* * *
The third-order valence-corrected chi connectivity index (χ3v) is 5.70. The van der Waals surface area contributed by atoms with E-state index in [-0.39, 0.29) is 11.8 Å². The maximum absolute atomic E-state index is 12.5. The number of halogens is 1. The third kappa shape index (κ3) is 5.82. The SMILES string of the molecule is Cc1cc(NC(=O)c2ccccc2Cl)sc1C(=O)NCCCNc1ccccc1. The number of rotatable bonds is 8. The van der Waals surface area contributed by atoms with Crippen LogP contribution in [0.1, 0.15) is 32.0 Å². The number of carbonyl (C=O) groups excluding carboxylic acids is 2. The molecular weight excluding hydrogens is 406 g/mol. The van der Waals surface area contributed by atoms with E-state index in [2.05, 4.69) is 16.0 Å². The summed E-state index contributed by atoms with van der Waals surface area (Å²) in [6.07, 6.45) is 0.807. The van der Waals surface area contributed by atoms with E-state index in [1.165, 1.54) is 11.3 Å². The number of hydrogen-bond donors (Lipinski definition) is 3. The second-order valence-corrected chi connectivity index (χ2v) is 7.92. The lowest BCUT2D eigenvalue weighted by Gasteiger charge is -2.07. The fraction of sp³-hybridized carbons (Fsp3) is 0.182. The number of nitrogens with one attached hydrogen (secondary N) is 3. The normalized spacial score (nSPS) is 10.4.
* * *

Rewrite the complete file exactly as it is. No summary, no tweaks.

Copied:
The third-order valence-corrected chi connectivity index (χ3v) is 5.70. The van der Waals surface area contributed by atoms with E-state index in [-0.39, 0.29) is 11.8 Å². The maximum absolute atomic E-state index is 12.5. The number of halogens is 1. The third kappa shape index (κ3) is 5.82. The SMILES string of the molecule is Cc1cc(NC(=O)c2ccccc2Cl)sc1C(=O)NCCCNc1ccccc1. The number of rotatable bonds is 8. The van der Waals surface area contributed by atoms with Crippen LogP contribution in [0.1, 0.15) is 32.0 Å². The number of carbonyl (C=O) groups excluding carboxylic acids is 2. The molecular weight excluding hydrogens is 406 g/mol. The van der Waals surface area contributed by atoms with E-state index in [2.05, 4.69) is 16.0 Å². The summed E-state index contributed by atoms with van der Waals surface area (Å²) in [6.07, 6.45) is 0.807. The van der Waals surface area contributed by atoms with E-state index in [1.165, 1.54) is 11.3 Å². The number of hydrogen-bond donors (Lipinski definition) is 3. The second-order valence-corrected chi connectivity index (χ2v) is 7.92. The lowest BCUT2D eigenvalue weighted by Gasteiger charge is -2.07. The fraction of sp³-hybridized carbons (Fsp3) is 0.182. The number of nitrogens with one attached hydrogen (secondary N) is 3. The normalized spacial score (nSPS) is 10.4.